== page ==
By Peter Versteeg Recently Chris Cornell, singer of the bands Soundgarden and Audioslave, died. Soundgarden is probably best known for their early nineties song ‘Black Hole Sun’, which is the invocation of a sort of natural disaster which will swallow everything that is ugly and false. It is a cry to be released from a depression that is caused by an awareness that life has become hollow and that the earth has been delivered into the hands of frauds, crooks and idiots. Cornell took his own life. Announcing his tragic death, news shows showed exactly this song as he played it during the last earthly gig he ever played. It is not difficult to feel its ominousness.
When playing this song a couple of times on Youtube, I was struck again by the strong religious imagery of it, especially when looking at the video, but also the self-evident way in which the idea of an apocalypse, a supernatural catastrophe that will somehow bring an end to everything, was used in this song. It perhaps shows how ‘the end time’ is a recurring reference in American cultural life, having spilled over from the end time theologies of a number of American religious movements. Latter Day Saints, Watch Tower believers, Adventists and not to forget regular Evangelical ‘old time religion’, all proclaimed the coming of a new era that would end existence as we know it. This idea of an end time has spawned numerous scenarios, very often in a fictional form, of how things are going to take place. It is perhaps the pioneering nature of these American religions that made them so eager in expecting the end. They chose to break away from the redundant, the lukewarm, the spiritually dead, to start their own fresh version of the Christian faith. Hence every beginning started with the end of what came before, and this perhaps made the ‘end’ an endemic expectation in every new American religion. As such, the imagined end of the world is the beginning of a new and a radically improved one.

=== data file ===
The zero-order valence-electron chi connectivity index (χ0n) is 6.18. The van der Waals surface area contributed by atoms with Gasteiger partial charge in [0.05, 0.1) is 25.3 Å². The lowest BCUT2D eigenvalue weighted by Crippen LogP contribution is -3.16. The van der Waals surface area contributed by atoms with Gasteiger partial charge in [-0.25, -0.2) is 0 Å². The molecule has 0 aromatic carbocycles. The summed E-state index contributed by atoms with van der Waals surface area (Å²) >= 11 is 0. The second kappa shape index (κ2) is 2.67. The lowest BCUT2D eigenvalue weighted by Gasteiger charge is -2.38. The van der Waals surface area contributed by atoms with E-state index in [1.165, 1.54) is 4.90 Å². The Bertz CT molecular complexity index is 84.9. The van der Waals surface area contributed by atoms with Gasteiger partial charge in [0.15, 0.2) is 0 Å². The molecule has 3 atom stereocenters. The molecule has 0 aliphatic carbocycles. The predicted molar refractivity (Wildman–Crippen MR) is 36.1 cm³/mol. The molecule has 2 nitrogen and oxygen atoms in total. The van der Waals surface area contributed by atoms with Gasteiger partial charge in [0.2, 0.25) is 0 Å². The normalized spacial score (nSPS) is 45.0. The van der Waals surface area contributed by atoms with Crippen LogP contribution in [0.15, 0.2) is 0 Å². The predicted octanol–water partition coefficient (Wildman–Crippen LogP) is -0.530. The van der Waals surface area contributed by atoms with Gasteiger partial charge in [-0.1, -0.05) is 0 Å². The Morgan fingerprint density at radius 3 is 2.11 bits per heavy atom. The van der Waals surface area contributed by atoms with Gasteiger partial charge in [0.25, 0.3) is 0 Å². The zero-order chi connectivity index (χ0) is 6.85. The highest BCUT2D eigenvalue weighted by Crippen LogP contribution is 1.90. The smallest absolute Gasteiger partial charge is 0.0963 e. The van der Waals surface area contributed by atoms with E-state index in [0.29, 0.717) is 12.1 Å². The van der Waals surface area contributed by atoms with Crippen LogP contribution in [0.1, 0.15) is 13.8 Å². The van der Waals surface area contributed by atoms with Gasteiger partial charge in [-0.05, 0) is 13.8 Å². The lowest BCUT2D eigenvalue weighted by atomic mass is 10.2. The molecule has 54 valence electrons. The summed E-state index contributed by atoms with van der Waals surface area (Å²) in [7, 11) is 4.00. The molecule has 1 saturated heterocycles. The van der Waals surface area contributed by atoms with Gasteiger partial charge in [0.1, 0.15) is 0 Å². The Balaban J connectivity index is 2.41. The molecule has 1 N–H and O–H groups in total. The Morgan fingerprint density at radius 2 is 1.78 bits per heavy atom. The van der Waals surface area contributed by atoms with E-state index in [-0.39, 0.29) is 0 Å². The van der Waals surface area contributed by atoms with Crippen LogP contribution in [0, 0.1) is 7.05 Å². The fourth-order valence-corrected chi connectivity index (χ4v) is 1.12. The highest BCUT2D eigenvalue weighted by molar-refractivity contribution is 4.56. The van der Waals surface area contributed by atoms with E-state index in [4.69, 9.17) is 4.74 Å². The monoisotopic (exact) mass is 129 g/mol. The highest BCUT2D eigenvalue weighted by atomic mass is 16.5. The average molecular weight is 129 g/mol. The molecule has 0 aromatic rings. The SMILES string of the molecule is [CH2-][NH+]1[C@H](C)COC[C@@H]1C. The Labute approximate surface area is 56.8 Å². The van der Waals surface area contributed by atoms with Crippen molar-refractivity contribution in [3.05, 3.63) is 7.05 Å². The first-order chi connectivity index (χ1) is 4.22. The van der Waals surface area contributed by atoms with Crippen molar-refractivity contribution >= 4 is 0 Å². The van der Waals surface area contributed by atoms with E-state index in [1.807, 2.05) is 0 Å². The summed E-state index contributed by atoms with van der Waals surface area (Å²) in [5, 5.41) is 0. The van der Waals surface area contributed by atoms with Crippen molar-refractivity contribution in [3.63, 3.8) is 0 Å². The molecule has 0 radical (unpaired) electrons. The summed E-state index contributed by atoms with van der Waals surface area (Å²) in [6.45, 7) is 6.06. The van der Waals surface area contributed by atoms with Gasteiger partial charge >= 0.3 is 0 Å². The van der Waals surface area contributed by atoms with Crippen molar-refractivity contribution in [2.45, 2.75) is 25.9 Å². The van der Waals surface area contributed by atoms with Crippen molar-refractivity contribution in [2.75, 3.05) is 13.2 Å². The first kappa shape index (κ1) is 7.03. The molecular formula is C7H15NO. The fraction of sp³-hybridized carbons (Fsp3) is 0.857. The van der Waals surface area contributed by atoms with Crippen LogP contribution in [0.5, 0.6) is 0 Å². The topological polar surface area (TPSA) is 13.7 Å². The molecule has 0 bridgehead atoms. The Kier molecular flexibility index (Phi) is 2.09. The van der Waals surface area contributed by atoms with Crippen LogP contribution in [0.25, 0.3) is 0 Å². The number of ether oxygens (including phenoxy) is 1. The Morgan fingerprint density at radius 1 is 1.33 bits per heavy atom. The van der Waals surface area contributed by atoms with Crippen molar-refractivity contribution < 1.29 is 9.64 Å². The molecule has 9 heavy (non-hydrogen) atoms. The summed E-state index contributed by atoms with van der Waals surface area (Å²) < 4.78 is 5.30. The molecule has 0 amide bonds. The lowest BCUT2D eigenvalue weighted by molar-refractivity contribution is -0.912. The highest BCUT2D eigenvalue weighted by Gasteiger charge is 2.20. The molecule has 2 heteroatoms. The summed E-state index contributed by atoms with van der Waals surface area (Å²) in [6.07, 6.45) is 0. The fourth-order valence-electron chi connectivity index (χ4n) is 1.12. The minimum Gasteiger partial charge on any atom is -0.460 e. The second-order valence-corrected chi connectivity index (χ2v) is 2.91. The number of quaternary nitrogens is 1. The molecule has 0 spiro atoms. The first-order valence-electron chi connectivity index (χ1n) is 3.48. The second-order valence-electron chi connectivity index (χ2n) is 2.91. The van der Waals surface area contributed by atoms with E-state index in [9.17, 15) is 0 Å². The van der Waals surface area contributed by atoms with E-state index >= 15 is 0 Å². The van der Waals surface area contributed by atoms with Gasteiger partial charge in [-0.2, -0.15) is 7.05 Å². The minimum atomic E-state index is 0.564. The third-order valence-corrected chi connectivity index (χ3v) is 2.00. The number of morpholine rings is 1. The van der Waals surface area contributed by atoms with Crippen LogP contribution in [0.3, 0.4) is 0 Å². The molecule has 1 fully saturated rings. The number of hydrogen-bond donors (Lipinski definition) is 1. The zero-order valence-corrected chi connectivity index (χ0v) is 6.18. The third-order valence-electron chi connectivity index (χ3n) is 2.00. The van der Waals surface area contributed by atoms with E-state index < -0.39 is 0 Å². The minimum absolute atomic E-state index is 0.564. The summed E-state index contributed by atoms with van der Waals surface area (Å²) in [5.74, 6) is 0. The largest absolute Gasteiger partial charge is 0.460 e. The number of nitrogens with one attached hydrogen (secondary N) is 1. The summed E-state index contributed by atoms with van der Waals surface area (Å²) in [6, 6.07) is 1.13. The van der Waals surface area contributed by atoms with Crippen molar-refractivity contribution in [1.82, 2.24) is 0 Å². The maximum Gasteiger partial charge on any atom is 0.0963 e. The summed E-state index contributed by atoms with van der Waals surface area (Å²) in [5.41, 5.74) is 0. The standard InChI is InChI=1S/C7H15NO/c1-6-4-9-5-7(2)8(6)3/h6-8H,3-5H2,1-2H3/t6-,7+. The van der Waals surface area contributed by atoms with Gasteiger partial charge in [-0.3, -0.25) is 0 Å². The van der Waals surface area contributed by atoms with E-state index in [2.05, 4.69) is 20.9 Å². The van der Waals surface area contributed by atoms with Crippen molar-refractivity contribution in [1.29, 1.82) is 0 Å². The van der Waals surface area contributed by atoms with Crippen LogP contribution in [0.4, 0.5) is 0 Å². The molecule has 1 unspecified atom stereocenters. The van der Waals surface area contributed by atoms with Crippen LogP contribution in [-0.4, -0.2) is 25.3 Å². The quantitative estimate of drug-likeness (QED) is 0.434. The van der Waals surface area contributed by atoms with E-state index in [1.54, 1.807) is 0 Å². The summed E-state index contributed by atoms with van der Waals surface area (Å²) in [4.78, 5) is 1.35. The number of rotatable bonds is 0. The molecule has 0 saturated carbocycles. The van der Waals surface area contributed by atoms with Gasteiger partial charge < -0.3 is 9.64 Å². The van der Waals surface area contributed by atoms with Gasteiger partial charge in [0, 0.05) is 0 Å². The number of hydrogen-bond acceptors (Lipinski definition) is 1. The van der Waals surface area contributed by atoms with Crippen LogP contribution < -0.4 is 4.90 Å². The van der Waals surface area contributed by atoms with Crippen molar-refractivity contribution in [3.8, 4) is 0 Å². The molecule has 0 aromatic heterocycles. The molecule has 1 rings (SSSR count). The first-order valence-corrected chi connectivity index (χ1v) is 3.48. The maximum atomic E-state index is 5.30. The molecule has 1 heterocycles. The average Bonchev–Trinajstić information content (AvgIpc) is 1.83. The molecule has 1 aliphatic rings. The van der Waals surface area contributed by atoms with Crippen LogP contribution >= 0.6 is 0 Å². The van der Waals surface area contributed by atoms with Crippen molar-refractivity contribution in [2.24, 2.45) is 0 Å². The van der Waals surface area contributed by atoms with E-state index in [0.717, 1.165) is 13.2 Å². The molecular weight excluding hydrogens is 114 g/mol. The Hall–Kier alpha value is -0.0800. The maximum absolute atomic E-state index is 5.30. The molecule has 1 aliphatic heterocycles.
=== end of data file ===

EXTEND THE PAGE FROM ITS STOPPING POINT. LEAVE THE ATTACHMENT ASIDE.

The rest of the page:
End time imagination often combines pessimism with optimism, and artistic renderings of the end time are no exception to this. In the Black Hole Sun video everything and everyone is melting and dissolving – but we may find consolation in the fact that all depressing and ugly things are washed away. In the film Melancholia earth will perish because of a planetary collision, and the movie shows how people struggle with this absolute finale. The main character suffers from a devastating depression but by accepting the inevitable she finds peace. Others characters deny or resist the coming disaster – and the viewer of Melancholia is left with a choice. In Tarkovsky’s Offret we see the image of another apocalypse: destruction through nuclear weapons, as we experience it through the visions and dreams of Alexander, a retired and disappointed theatre actor. Once the manic visions stop, however, Alexander sets out to accomplish what he has promised God in his desparate state of mind if He would avert the apocalypse: sacrificing everything he loves. In the morning he puts his house on fire, and – the film almost ends – we are left with the horrifying idea that his six-year old son is still in it. The apocalypse did not come, but to fulfill his promise Alexander imposes a tragic catastrophe upon his own life and the ones he loves. (But you do not have to worry: the boy was not in the house…)
Do we, as we grow older, live toward our own apocalypse, gradually projecting it onto the world, as Dutch writer Andreas Burnier suggested? ‘Black Hole Sun’ tells us that there is more to it, and, tragically, Chris Cornell’s death does that even more. The end always signifies experiences of failure and despair, and the hope for the consolation of destruction. The little apocalypses that we have scheduled in our calendars, such as the end of the season, are merely shadows of the existential visions of the latter days in our imaginaries. We are happy to announce that the end is near. And yet we also need the comforting thought that we can leave a lot of things behind in the undoing that is called summer holiday when part of our social self dies and will never return.
Peter Versteeg is lecturer at the Department of Social and Cultural Anthropology, VU Amsterdam.